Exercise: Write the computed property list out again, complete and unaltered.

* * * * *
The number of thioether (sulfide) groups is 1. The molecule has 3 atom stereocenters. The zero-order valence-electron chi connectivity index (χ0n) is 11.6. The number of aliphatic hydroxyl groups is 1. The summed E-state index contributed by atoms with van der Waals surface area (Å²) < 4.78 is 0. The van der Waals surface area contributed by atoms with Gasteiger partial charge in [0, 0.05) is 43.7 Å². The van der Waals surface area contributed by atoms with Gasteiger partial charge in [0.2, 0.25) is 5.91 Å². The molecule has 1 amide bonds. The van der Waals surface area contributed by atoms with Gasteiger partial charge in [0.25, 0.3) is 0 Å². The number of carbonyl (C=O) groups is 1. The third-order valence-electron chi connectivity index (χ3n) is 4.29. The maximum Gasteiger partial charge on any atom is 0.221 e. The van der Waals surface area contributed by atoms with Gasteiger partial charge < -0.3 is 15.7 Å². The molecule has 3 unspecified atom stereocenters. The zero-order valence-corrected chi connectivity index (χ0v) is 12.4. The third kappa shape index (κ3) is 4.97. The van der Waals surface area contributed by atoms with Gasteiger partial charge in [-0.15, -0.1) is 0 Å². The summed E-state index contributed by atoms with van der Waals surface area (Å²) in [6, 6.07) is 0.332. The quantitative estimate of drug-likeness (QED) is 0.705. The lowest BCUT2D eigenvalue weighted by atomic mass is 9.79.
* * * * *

The number of thioether (sulfide) groups is 1. The molecule has 3 atom stereocenters. The zero-order valence-electron chi connectivity index (χ0n) is 11.6. The number of aliphatic hydroxyl groups is 1. The summed E-state index contributed by atoms with van der Waals surface area (Å²) < 4.78 is 0. The van der Waals surface area contributed by atoms with Gasteiger partial charge in [0, 0.05) is 43.7 Å². The van der Waals surface area contributed by atoms with Gasteiger partial charge in [0.2, 0.25) is 5.91 Å². The molecule has 1 amide bonds. The van der Waals surface area contributed by atoms with Gasteiger partial charge in [0.25, 0.3) is 0 Å². The number of carbonyl (C=O) groups is 1. The third-order valence-electron chi connectivity index (χ3n) is 4.29. The maximum Gasteiger partial charge on any atom is 0.221 e. The van der Waals surface area contributed by atoms with Gasteiger partial charge < -0.3 is 15.7 Å². The molecule has 3 unspecified atom stereocenters. The zero-order valence-corrected chi connectivity index (χ0v) is 12.4. The third kappa shape index (κ3) is 4.97. The van der Waals surface area contributed by atoms with Gasteiger partial charge in [-0.15, -0.1) is 0 Å². The summed E-state index contributed by atoms with van der Waals surface area (Å²) in [6, 6.07) is 0.332. The quantitative estimate of drug-likeness (QED) is 0.705. The lowest BCUT2D eigenvalue weighted by atomic mass is 9.79.